How To TIG Weld: The Tools Of Our BuildsPosted in How To on December 1, 2011 Comment (0)
We love tools. The amount of tools we use on our projects is mind-boggling. Without a doubt, some tools are way cooler than others, and those are the ones we look forward to using. Our Scratch-Built Scrambler has been a long time in the making; we started documenting it in Nov. ’09. A number of components have been prototyped and installed, only to be removed. We are continually making structural change to the body or frame, so welders and plasma cutters are always in hand. Our Jeep’s Aqualu aluminum tub has had more holes drilled in it than necessary. To fill them, we could have used a spool gun, but some of the guns are messy and make cleanup a chore.
Looking for a better way to finish off the Jeep’s tub, we contacted Lincoln Electric and ordered the company’s new Square Wave TIG 175. TIG (tungsten inert gas) welding is considered a step up from MIG welding. A TIG welder produces a clean and precise weld with no splatter, perfect for intricate and detailed welding. Getting into a good machine is usually quite expensive, but the Square Wave retails for $1,849 and is a great investment for enthusiasts and shops looking to lay better welds on their projects and products.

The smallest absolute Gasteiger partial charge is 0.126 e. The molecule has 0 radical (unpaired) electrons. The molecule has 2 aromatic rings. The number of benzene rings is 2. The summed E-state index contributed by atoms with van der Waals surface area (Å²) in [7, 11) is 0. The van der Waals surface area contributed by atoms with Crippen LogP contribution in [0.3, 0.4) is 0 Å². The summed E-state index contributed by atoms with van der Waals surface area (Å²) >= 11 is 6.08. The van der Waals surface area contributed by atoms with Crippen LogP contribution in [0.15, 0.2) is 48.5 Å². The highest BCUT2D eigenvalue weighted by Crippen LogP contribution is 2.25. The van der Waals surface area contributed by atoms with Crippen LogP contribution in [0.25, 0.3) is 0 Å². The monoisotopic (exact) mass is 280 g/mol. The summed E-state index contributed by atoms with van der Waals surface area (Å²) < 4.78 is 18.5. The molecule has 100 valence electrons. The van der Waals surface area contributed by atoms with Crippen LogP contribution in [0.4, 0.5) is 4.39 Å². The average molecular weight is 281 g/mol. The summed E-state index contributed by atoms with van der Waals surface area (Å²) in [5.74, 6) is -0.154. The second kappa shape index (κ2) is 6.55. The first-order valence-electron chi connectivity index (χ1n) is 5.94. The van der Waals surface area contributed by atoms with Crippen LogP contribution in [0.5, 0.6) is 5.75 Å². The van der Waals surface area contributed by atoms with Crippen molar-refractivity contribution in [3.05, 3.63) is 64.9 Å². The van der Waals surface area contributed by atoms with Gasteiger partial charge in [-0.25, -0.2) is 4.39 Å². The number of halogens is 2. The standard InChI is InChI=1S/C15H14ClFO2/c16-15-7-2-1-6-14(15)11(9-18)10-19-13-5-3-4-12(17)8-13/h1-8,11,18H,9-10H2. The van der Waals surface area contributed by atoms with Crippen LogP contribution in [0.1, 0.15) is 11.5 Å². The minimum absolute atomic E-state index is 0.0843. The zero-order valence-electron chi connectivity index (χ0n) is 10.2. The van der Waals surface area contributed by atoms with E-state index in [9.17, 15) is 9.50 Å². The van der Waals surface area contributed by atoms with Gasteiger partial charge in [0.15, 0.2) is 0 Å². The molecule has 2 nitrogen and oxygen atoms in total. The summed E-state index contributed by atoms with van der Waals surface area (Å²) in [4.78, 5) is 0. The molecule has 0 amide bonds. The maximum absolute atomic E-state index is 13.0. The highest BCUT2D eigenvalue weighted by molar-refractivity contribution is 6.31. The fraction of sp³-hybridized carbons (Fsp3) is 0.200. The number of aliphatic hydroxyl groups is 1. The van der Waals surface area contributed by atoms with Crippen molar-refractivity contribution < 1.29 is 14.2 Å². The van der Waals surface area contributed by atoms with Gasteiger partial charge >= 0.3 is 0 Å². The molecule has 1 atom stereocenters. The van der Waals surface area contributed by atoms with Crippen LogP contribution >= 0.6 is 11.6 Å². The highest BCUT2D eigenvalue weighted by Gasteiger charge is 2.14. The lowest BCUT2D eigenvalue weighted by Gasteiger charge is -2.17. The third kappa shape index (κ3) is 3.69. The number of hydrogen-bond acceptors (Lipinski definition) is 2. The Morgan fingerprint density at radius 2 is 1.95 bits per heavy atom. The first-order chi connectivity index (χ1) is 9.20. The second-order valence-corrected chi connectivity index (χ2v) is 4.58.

We took the Lincoln TIG welder to T&J Performance Center in Orange, California, to test it out and let the fabrication technicians use it on some of their projects and high-end desert and Jeep Speed race cars. The T&J techs are expert welders, so we wanted to see what they could do with our new machine.
The Square Wave TIG 175 is recommended for TIG (GTAW) and stick (SMAW) welding within its output capacity of 10 to 175 amps, on both AC and DC polarity. The machine is a constant current single range AC/DC arc welding power source. It features a built-in arc starter and stabilizer. We were thrilled to play around with the TIG and use the Square Wave on the Scrambler. The machine closed the unneeded holes on the side of the tub without a disastrous mess of splatter.
We’re looking forward to using the machine on more detailed metal and aluminum work and were impressed with the Square Waves out-of-the-box ease of use and quality TIG welds.